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dc.contributor.authorBolles, Thomas Darley
dc.date.accessioned2013-08-30T01:37:07Z
dc.date.available2013-08-30T01:37:07Z
dc.date.issued1936
dc.identifier.otherD7 Th3235
dc.identifier.urihttp://hdl.handle.net/1773/23913
dc.descriptionThesis (M.A.)--University of Washington, 1936en_US
dc.description.abstractLittle did one Meriwether Lewis, Captain U.S.S. in 1804, in command of the famous Lewis & Clark Expedition to the mouth of Columbia, think that one hundred and thirteen years later his name would be perpetuated in the far Northwest by the naming of one of the largest military establishments in the United States. Neither did Commander Charles Wilkes of the United States Navy, think that his celebration of the Fourth of July in 1841, on the site that which eventually became Camp Lewis, would be the first of many such celebrations to follow. Commander Wilkes, in chard of the World Encircling Exploring Expedition, anchored off what is now Fort Lewis, and decided to hold a celebration on the Fourth of July.en_US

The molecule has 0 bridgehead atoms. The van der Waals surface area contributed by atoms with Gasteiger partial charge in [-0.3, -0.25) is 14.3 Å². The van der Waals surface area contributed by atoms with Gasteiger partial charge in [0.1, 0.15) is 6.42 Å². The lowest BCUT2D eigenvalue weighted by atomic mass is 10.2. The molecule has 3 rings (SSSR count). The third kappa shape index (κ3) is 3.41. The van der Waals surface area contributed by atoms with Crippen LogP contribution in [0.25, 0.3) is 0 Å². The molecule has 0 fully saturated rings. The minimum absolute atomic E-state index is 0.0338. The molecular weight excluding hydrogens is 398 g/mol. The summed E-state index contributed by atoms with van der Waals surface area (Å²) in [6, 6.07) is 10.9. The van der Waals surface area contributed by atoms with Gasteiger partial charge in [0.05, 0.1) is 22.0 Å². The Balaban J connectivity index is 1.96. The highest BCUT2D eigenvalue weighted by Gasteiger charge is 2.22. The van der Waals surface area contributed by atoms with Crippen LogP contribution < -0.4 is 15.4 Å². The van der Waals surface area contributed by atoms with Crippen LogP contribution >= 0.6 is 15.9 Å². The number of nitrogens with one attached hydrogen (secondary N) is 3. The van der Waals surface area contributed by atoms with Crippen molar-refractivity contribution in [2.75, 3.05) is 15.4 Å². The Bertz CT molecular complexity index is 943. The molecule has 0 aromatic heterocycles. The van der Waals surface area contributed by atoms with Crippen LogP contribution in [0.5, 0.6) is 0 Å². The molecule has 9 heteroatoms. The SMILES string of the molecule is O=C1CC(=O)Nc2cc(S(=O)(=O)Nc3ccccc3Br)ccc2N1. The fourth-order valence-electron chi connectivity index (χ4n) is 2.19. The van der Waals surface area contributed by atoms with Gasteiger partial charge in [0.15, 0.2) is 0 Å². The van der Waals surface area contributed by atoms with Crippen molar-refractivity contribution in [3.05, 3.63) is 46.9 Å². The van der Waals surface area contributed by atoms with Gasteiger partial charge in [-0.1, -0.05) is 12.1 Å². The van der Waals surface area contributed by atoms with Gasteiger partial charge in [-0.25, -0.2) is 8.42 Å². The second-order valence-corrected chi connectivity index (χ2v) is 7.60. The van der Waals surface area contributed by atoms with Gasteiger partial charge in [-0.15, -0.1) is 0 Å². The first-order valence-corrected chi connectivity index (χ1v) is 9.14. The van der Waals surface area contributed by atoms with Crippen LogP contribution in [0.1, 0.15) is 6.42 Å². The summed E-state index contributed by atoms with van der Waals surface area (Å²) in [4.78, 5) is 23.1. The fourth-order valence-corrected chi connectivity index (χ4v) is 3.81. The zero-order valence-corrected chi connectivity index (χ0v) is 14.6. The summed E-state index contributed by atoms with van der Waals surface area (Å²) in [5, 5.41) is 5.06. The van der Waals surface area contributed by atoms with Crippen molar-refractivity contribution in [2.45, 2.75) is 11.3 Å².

dc.language.isoen_USen_US
dc.rightsCopyright is held by the individual authors.en_US
dc.subjectFort Lewis (Wash.) -- History.en_US
dc.subjectUnited States. Army. American Expeditionary Forces -- Organizationen_US
dc.subjectUnited States. Army -- Barracks and quarters -- 20th centuryen_US
dc.subjectUnited States. Army -- Military life -- 20th centuryen_US
dc.subjectFort Lewis (Wash.) -- Historyen_US
dc.titleA Study In Mobilization: Camp Lewis, 1917-1918en_US
dc.typeThesisen_US
dc.embargo.termsNo embargoen_US


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